The Tennessean (Nashville, Tennessee)
Tuesday March 9, 2010
East Nashville’s Roxy reborn
By Nancy DeVille
Its history dates back to the 1930s, a place where families flocked to see movies on any given Saturday afternoon for 12 cents.
Now as the Roxy Theater, at 827 Meridian St. in East Nashville, sits empty and in need of repair, one area businessman hopes to restore the nostalgia that many remember.
Robert Solomon was attracted to the building as a site to redevelop Woodland Studios, his Five Points business that was destroyed by the 1998 tornado that hit East Nashville.
He plans to rehab the facility, for not only a theater that will feature independent films and performances, but he also hopes to include a live high quality studio to give artists a chance to have their acts recorded.
“Most of the original neighborhood theaters have been torn down or are being used for something else,” he said. “If this is going to be a true Music City, we need more things like this. We have a shortage of places for people to put on performances and local theaters like this are wonderful for that.”
The 8,400-square-foot building, which sits just behind Glenn Elementary at the intersection of Meridian and Wilburn, is far from its origins as a movie theater. The 660 seats have been removed, the stage needs rehabbing and new lighting will have to be installed.
Where’s the sign?
Solomon had hoped to obtain the theater’s original vertical sign, which spelled out R-O-X-Y. It was sold to the Tennessee State Museum by the former owners and is now in storage as part of the 20th century collection where it will stay, museum officials said.
Solomon also recently purchased the adjacent buildings, which were once home to Jacob’s Clothing Store and the Red Cross Pharmacy.
Financing in this economy can be difficult, said Solomon, who believes it will take at least $800,000 to get the facility up and running. Work has already begun on the building, and he estimates once funding is in place, it will take about four to five months to complete.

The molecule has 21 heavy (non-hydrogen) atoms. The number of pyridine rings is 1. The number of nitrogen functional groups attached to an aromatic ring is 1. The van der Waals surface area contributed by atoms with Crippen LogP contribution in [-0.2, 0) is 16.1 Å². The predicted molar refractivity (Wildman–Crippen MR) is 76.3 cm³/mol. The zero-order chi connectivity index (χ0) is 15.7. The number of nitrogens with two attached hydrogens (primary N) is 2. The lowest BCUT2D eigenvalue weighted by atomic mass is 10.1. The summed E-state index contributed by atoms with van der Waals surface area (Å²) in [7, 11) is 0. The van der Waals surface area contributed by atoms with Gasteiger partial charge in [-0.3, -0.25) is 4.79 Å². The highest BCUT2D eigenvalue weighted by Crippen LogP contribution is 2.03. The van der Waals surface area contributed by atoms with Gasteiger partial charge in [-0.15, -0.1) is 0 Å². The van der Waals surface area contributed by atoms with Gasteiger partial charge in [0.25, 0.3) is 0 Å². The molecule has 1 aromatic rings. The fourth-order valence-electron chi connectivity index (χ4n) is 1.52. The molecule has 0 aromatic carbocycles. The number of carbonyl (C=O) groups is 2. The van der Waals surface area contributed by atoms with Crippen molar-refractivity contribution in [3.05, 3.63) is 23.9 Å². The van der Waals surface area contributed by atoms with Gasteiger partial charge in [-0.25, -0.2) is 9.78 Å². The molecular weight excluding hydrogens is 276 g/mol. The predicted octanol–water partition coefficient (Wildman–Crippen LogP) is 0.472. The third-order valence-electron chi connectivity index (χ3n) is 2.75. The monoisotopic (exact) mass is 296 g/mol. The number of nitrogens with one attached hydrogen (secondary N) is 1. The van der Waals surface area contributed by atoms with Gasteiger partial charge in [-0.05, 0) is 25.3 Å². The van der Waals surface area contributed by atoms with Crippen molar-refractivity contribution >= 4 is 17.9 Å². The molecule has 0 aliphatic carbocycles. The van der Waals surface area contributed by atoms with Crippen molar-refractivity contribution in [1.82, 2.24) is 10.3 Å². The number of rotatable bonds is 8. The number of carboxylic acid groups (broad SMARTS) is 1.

But area residents are joining forces, as many believe this project will complement the area. John Barrett has been actively recruiting volunteers to assist with the renovation on the neighborhood list servs and Craigslist.
“We have so many people in East Nashville who are talented in the trades and are interested in taking what was out of use and turning it into what used to be,” said the Lockeland Springs resident.
“He (Solomon) is aware of what Nashville is missing. The live recording aspect is key for musicians in Nashville.”
White only no more
The original theater was once owned by Crescent Amusement and was open until roughly the late 1950s. The building was brought around 1960 by a preacher and later housed the Nashville Revival Center.
In 1960, the front section of the building, at the corner of Meridian and Wilburn, housed the Roxy Speedwash, a self-service laundry, while the church used the back portion where the theater was once located. In the 1980s, the building was transformed into a production center, complete with a recording studio and 240-seat performance theater.
The movie theater was in walking distance for the now 81-year-old Jimmy Morrissey and was a place he would frequent on Saturdays.
“I hate to see a lot of the things from my years that have been taken away,” he said. “But I’m glad it’s coming back.”
The Roxy was open during the height of segregation, and Sam McCullough recalls his parents talking about it being a place where blacks were not welcomed.
“It was always a sore subject in my family and my parents were glad when it closed,” he said.
“My father grew up in close proximity but was not allowed to go in and watch movies.”
But now the Cleveland Park resident says he’s glad to see it possibly come back, especially as the city celebrates the 50th anniversary of the Nashville Sit-In movement.
“It’s coming back into such a diverse community and where we have interest from all races,” he said. “Wilburn Street used to be a hub of activity and everyone wants to see those historic places brought back up. It’s significant that a place that was once white only, can be a community place where everyone has a part in it.”
Contact Nancy DeVille at 615-259-8307 or ndeville
Sources: Metro Nashville Archives, Tennessean and Nashville Banner archives